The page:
Attention: Maintenance on monday 19.04.2021 from 07:00 - 13:00 (Gitlab and Mattermost are offline!)

Commit 9388811c authored by jfschaefer's avatar jfschaefer

write-up discussion (smglom file structure, one-word example, example sentence)

parent ec4ef56a
morekeywords={ abstract, concrete, resource, interface, instance,
incomplete, of, with, open,
cat, fun, lincat, lin, oper, flags, param
......@@ -35,6 +44,7 @@
......@@ -96,6 +106,53 @@ Also we should look at the Plato
see also ~\url{}
\section{File Structure in \smglom}
\smglom is structured into modules. Each module roughly corresponds to a mathematical
concept. For example, for the \texttt{emptyset} module, we would have:
\item \texttt{emptyset.tex}: The signature file, which defines things like the
empty set and the property of being empty/non-empty.
\item \texttt{}: The abstract \GF grammar. It assigns
categories to the different concepts/words introduced in \texttt{emptyset.tex}.
We would like to be able to generate this file from \texttt{emptyset.tex}.
Currently, we do not know how these categories should look like
(see also section \ref{sec:oneWordEx}).
\item \texttt{emptyset.mmt}: The \mmt declarations of the introduced concepts.
Ideally, we would like to generate these automatically as well.
\item \texttt{emptyset.ll.tex}: The language file for language \texttt{ll}
(could be \texttt{en}, \texttt{de}, ...) provides natural-language descriptions
of the concepts.
\item \texttt{}: The concrete \GF grammar, corresponding to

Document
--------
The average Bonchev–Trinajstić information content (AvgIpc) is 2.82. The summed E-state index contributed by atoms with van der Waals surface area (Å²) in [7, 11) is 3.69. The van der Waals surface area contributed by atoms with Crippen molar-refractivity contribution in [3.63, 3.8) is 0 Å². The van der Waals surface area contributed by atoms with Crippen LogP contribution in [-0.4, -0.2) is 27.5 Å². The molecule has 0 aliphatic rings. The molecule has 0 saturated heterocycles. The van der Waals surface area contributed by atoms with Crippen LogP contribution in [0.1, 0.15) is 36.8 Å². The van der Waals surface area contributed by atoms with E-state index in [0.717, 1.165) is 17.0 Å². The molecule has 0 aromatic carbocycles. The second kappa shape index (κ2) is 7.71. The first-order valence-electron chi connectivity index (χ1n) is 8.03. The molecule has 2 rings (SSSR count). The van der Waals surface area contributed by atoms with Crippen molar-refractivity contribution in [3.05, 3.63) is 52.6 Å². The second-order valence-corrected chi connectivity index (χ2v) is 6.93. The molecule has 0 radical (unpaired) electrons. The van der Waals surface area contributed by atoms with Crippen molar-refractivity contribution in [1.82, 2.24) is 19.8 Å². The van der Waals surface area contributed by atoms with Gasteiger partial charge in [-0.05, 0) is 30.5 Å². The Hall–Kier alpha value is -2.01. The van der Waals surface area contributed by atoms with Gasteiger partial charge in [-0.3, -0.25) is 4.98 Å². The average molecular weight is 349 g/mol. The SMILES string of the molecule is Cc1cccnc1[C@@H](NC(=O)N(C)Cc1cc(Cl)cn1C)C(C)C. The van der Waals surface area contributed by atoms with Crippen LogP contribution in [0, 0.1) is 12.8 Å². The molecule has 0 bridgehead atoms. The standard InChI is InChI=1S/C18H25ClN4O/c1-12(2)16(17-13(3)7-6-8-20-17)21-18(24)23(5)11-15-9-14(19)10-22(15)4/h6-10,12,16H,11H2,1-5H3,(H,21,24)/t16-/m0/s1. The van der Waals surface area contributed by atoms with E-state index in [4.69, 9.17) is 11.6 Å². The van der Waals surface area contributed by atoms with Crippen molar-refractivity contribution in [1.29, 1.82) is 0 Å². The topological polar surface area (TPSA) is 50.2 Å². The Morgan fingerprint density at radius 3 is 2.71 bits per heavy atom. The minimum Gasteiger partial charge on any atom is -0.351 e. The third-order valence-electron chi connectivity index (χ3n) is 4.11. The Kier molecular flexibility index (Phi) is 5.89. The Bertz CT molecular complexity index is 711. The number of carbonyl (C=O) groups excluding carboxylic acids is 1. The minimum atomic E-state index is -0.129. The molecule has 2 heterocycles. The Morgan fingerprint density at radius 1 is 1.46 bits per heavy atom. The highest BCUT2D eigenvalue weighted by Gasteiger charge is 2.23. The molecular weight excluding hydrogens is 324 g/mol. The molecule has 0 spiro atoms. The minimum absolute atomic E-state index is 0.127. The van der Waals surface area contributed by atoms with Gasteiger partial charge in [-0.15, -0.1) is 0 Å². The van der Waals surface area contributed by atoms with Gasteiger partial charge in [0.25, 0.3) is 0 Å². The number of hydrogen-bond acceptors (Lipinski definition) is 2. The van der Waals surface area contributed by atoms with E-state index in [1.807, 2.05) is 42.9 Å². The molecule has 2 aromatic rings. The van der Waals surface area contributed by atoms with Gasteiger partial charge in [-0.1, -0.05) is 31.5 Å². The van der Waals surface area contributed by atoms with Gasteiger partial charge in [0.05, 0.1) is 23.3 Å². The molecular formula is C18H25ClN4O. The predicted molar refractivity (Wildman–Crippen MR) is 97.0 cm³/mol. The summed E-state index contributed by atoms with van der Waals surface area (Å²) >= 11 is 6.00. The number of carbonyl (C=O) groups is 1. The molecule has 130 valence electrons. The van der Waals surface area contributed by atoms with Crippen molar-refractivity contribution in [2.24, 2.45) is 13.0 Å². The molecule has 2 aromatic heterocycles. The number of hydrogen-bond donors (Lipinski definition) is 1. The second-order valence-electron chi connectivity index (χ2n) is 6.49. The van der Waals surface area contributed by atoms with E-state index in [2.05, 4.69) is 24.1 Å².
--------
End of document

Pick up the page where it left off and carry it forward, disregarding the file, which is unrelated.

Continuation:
\texttt{emptyset.ll.tex}. It should be generated from \texttt{emptyset.ll.tex}
and linearize the words using the resource grammar.
We will probably need a separate abstract \GF grammar that defines all the categories
we need.
\section{Case Study: One-word Example\label{sec:oneWordEx}}
We use the word \emph{``number''} as a minimal example.
Our goal is to have a grammar that is as semantic as possible, while still
being able to use \GF's resource grammar.
Our current example looks like this:
\section{Case Study: Definition of Prime Numbers}
To understand the problem better, we consider the following example sentence:
A positive integer $n$ is called prime, iff there is no positive integer $1 < m < n$
with $m \divides n$.
We would like to parse this sentence with \GF (\lstinline[language={}]{p -cat=EN})
and linearize it into \mmt (\lstinline[language={}]{l -cat=MMT}):
$$\forall m:\mathbb{N}.\texttt{prime}(n) \Leftrightarrow
\nexists m : \mathbb{N}. 1 < m < n \land m \divides n$$
\section{Question: How to use \GF for Formulae}
\ednote{I do not know yet}
a minimal example, in which we try to find out how to
represent the word "number"
abstract oneWordExample = {
P1; -- unary predicate, i.e. I -> O
number : P1; -- we consider nouns predicates
--# -path=.:present
concrete oneWordExampleEN of oneWordExample = open SyntaxEng,ParadigmsEng in {
P1 = N; -- problem: Predicates can also be verbs
number = mkN "number";
Markdown is supported
0% or
You are about to add 0 people to the discussion. Proceed with caution.
Finish editing this message first!
Please register or to comment